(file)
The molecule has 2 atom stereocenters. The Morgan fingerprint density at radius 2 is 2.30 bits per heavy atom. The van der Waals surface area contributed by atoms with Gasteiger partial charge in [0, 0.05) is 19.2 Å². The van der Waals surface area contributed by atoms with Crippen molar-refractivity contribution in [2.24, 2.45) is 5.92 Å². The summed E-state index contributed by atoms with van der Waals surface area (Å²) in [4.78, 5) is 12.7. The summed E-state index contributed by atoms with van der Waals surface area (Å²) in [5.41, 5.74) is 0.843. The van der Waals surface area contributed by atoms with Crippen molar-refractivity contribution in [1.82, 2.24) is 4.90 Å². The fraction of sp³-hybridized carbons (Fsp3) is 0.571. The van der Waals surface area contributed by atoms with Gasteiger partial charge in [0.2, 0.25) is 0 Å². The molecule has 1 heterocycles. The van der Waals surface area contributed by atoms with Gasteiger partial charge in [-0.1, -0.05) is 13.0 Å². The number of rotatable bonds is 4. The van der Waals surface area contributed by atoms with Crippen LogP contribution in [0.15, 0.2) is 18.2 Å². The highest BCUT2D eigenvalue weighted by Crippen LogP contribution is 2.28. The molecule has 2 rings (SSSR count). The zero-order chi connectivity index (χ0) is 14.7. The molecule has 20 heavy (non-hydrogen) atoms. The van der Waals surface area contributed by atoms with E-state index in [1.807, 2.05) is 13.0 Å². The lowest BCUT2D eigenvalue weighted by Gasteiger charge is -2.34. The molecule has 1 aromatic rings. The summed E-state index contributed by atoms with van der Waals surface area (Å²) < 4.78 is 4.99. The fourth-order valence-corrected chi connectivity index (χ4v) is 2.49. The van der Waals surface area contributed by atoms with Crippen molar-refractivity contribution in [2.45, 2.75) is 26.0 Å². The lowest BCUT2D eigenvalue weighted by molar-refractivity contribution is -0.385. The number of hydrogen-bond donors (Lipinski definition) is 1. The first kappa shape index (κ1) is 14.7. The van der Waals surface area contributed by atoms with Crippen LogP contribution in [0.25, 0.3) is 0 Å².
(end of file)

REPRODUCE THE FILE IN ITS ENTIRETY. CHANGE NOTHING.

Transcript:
The molecule has 2 atom stereocenters. The Morgan fingerprint density at radius 2 is 2.30 bits per heavy atom. The van der Waals surface area contributed by atoms with Gasteiger partial charge in [0, 0.05) is 19.2 Å². The van der Waals surface area contributed by atoms with Crippen molar-refractivity contribution in [2.24, 2.45) is 5.92 Å². The summed E-state index contributed by atoms with van der Waals surface area (Å²) in [4.78, 5) is 12.7. The summed E-state index contributed by atoms with van der Waals surface area (Å²) in [5.41, 5.74) is 0.843. The van der Waals surface area contributed by atoms with Crippen molar-refractivity contribution in [1.82, 2.24) is 4.90 Å². The fraction of sp³-hybridized carbons (Fsp3) is 0.571. The van der Waals surface area contributed by atoms with Gasteiger partial charge in [0.2, 0.25) is 0 Å². The molecule has 1 heterocycles. The van der Waals surface area contributed by atoms with Gasteiger partial charge in [-0.1, -0.05) is 13.0 Å². The number of rotatable bonds is 4. The van der Waals surface area contributed by atoms with Crippen LogP contribution in [0.15, 0.2) is 18.2 Å². The highest BCUT2D eigenvalue weighted by Crippen LogP contribution is 2.28. The molecule has 2 rings (SSSR count). The zero-order chi connectivity index (χ0) is 14.7. The molecule has 20 heavy (non-hydrogen) atoms. The van der Waals surface area contributed by atoms with E-state index in [1.807, 2.05) is 13.0 Å². The lowest BCUT2D eigenvalue weighted by Gasteiger charge is -2.34. The molecule has 1 aromatic rings. The summed E-state index contributed by atoms with van der Waals surface area (Å²) < 4.78 is 4.99. The fourth-order valence-corrected chi connectivity index (χ4v) is 2.49. The van der Waals surface area contributed by atoms with Crippen molar-refractivity contribution in [2.45, 2.75) is 26.0 Å². The lowest BCUT2D eigenvalue weighted by molar-refractivity contribution is -0.385. The number of hydrogen-bond donors (Lipinski definition) is 1. The first kappa shape index (κ1) is 14.7. The van der Waals surface area contributed by atoms with Crippen LogP contribution in [0.25, 0.3) is 0 Å².